was the ‘rule’ or the example to be emulated, and all three of these women
believe that they were drawn into aviation because of this aviation pioneer’s
Primarily, these were all-female units, although there were a few
rare exceptions (usually to replace a critical loss at a moment when there
was no immediately suitable female replacement). 100% of the pilots, gunners,
and bombardiers were women.
Matter of factly, she stated, "We suffered 50% casualties among
our flight crews." As losses occurred, some few men served in their units and
after Raskova crashed into a river and perished on an operational flight, a
male commander took over for the duration of the war.
Ekaterina Polunina was a Yakovlev fighter mechanic assigned to
the 586th Regiment. When the war started, many young people had already begun
to enter aviation and mechanical fields, even though for the most part the
people in the countryside stayed involved in farming. Before the war, Ekaterina
maintained racing motorbikes and for her, the thundering engine on a fighter
aircraft was quite intimidating. When Raskova went from school to school to
recruit highly qualified candidates, the young motorcycle mechanic decided that
aviation would be her career. Ekaterina was selected due to her mental
sharpness and mechanical aptitude, which is still apparent today.
She was the personal mechanic of the woman who became the first
Soviet female fighter pilot to score an aerial victory over a Fascist warplane.
Ms. Polunina shared the story with obvious pride, knowing her role made that
success directly possible.
"The responsibility for maintaining a fighter was almost the same
as for the pilot to master the aircraft - the pilot absolutely depended on
the mechanic and we were equal partners. We shared in everything, the good and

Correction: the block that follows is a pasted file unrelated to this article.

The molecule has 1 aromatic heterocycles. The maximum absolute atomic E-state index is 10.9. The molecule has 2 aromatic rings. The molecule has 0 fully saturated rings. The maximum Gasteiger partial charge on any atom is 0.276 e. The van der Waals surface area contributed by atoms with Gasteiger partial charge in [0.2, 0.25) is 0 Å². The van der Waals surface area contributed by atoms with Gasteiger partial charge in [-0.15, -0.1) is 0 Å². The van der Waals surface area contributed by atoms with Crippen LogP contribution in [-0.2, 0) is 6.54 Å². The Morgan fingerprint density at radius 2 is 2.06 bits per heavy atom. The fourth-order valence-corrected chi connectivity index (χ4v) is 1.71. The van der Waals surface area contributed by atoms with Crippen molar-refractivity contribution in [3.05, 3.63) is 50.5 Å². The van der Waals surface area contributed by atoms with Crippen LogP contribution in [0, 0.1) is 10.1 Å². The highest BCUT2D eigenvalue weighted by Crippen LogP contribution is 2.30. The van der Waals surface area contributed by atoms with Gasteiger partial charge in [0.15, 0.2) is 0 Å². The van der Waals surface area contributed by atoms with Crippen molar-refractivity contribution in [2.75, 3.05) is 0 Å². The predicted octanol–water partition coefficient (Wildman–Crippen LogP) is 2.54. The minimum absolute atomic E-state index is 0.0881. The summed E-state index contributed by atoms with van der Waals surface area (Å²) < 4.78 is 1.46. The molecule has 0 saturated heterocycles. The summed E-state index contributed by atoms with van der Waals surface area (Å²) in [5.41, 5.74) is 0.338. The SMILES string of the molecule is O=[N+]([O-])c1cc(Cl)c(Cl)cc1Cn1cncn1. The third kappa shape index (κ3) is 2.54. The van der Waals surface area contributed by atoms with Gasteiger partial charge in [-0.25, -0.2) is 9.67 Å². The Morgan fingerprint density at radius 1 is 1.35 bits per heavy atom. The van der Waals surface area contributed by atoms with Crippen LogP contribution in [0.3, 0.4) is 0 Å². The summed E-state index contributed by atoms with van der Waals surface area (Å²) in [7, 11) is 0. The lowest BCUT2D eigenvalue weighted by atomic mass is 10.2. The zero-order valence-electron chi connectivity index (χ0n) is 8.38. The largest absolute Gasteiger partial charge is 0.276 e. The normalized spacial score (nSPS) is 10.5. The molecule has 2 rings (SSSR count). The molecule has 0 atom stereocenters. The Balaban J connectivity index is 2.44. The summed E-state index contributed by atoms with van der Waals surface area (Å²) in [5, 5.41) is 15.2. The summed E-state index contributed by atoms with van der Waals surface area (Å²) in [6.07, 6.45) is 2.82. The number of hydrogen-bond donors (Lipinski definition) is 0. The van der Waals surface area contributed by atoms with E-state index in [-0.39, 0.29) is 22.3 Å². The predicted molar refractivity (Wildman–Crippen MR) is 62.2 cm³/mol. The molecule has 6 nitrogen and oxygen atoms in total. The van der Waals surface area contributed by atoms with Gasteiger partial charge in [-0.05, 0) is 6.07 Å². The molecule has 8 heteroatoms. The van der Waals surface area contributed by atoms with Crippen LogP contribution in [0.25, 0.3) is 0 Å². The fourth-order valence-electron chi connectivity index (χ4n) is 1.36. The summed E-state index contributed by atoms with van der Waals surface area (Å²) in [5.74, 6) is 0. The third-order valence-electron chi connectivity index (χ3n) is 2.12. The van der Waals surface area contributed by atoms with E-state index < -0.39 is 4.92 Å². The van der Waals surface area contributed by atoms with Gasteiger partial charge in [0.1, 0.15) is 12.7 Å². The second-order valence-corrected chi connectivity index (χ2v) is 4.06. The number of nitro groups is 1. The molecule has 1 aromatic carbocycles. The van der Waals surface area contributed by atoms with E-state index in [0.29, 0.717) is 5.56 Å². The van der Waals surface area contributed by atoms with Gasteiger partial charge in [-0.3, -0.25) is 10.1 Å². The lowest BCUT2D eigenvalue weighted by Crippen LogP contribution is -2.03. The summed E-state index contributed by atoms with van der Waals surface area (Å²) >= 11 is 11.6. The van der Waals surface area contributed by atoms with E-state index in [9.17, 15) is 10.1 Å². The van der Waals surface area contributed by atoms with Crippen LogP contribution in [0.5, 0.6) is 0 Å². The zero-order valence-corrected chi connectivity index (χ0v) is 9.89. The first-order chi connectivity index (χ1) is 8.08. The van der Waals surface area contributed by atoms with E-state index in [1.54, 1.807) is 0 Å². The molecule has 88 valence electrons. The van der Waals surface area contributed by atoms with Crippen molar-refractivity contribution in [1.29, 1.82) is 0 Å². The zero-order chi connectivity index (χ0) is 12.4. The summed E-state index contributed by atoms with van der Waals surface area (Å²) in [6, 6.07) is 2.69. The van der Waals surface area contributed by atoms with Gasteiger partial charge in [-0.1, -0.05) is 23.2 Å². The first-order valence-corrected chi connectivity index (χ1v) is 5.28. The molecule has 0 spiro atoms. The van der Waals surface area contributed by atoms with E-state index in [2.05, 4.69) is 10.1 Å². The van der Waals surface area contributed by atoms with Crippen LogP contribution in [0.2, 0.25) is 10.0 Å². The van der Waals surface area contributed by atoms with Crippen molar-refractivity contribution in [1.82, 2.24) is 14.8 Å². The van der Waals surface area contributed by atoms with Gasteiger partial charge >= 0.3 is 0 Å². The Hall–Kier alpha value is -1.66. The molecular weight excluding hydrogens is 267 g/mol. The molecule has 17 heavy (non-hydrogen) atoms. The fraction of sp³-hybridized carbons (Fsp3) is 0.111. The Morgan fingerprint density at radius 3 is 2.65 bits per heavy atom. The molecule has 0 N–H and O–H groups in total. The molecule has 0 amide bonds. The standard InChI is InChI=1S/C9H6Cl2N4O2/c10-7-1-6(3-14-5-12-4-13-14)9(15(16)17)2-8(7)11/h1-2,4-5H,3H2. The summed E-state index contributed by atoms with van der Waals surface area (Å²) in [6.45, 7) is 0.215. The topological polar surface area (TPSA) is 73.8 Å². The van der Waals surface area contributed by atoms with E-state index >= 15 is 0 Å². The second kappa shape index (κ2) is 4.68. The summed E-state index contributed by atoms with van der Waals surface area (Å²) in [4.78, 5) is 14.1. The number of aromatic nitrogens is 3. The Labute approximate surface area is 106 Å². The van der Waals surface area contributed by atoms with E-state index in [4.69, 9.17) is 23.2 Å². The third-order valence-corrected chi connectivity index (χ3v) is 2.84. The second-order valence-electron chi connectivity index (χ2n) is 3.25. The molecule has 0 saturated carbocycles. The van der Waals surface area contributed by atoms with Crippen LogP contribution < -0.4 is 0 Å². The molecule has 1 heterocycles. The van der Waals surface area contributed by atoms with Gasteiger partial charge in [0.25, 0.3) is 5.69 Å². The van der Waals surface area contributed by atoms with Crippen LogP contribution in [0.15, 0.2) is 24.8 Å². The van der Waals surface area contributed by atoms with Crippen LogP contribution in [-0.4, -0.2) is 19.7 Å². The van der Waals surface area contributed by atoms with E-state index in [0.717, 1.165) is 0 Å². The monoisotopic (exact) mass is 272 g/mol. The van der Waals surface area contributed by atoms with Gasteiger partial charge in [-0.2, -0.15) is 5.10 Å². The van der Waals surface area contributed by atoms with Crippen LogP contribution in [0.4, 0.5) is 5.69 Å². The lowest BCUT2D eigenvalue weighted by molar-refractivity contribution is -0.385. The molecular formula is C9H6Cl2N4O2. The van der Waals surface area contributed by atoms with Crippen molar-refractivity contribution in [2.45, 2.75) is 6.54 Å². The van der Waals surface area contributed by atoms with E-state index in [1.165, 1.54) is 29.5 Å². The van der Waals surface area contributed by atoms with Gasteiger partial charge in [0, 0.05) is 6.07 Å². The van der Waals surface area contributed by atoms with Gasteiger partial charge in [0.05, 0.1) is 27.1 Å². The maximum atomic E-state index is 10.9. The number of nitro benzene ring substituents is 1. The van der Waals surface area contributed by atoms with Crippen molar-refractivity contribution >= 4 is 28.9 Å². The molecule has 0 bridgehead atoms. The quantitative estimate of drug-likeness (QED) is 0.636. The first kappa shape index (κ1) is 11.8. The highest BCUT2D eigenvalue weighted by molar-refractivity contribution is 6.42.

"There is a recent book called "Girlies, Friends, and Pilots;
the 125th Fighter Regiment" [or something close? - G] and since the war, I have
devoted my life to recording our unit’s history."
Anna Kiralina, served as an armament technician in a dive bomber
regiment. Originally from Smolensk, she could not get an education and
considered herself quite an "average girl". She worked in textiles until the war,
but like everyone else, she knew "the air smelled of gunpowder" from
Masses of young people volunteered immediately after the
invasion, but Anna and many others were told to wait until they were called to report.
Later in 1941, she was called up and the Red Army was looking for robust,
fit and mentally sharp people to work in aviation. She was selected to become
an armament technician despite her small frame, and threw herself into her
"Life in front line aviation units was grim. Many times, the
planes were shot down right in front of us, burning fiercely. There was
nothing that could be done for them. They were not even recognizable. Pilots were
ordered to wear their medals to make it easier to identify their remains -
some of the medals had presentation numbers, or else they could tell using
records, of which pilots had which medals and so on. Often, combat occurred
directly over or near our airfields, so we could see the losing pilot fall on fire,
crashing into the ground and burning."